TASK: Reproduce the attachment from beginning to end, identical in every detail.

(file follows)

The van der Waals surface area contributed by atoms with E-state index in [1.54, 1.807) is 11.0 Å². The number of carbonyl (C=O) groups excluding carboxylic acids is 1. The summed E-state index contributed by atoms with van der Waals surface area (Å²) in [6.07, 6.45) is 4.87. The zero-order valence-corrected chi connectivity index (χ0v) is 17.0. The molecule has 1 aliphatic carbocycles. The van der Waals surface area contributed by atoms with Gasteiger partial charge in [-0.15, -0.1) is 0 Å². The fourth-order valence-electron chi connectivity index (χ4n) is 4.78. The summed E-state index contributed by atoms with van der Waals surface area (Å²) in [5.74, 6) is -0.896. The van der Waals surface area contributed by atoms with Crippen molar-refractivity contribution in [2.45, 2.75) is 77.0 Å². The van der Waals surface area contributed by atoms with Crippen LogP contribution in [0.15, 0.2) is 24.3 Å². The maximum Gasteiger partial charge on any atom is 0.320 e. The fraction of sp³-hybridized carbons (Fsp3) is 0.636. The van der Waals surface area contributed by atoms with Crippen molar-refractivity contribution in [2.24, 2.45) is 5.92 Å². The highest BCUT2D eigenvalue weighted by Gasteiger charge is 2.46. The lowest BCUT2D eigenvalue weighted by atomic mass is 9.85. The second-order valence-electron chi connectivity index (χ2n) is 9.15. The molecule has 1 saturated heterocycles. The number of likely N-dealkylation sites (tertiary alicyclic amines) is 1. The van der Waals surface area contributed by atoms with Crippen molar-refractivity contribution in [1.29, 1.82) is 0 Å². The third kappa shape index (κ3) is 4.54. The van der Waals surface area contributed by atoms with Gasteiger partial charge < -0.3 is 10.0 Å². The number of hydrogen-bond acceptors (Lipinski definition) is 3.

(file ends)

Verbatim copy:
The van der Waals surface area contributed by atoms with E-state index in [1.54, 1.807) is 11.0 Å². The number of carbonyl (C=O) groups excluding carboxylic acids is 1. The summed E-state index contributed by atoms with van der Waals surface area (Å²) in [6.07, 6.45) is 4.87. The zero-order valence-corrected chi connectivity index (χ0v) is 17.0. The molecule has 1 aliphatic carbocycles. The van der Waals surface area contributed by atoms with Gasteiger partial charge in [-0.15, -0.1) is 0 Å². The fourth-order valence-electron chi connectivity index (χ4n) is 4.78. The summed E-state index contributed by atoms with van der Waals surface area (Å²) in [5.74, 6) is -0.896. The van der Waals surface area contributed by atoms with Crippen molar-refractivity contribution in [2.45, 2.75) is 77.0 Å². The van der Waals surface area contributed by atoms with Crippen LogP contribution in [0.15, 0.2) is 24.3 Å². The maximum Gasteiger partial charge on any atom is 0.320 e. The fraction of sp³-hybridized carbons (Fsp3) is 0.636. The van der Waals surface area contributed by atoms with Crippen molar-refractivity contribution in [2.24, 2.45) is 5.92 Å². The highest BCUT2D eigenvalue weighted by Gasteiger charge is 2.46. The lowest BCUT2D eigenvalue weighted by atomic mass is 9.85. The second-order valence-electron chi connectivity index (χ2n) is 9.15. The molecule has 1 saturated heterocycles. The number of likely N-dealkylation sites (tertiary alicyclic amines) is 1. The van der Waals surface area contributed by atoms with Crippen molar-refractivity contribution in [1.29, 1.82) is 0 Å². The third kappa shape index (κ3) is 4.54. The van der Waals surface area contributed by atoms with Gasteiger partial charge < -0.3 is 10.0 Å². The number of hydrogen-bond acceptors (Lipinski definition) is 3.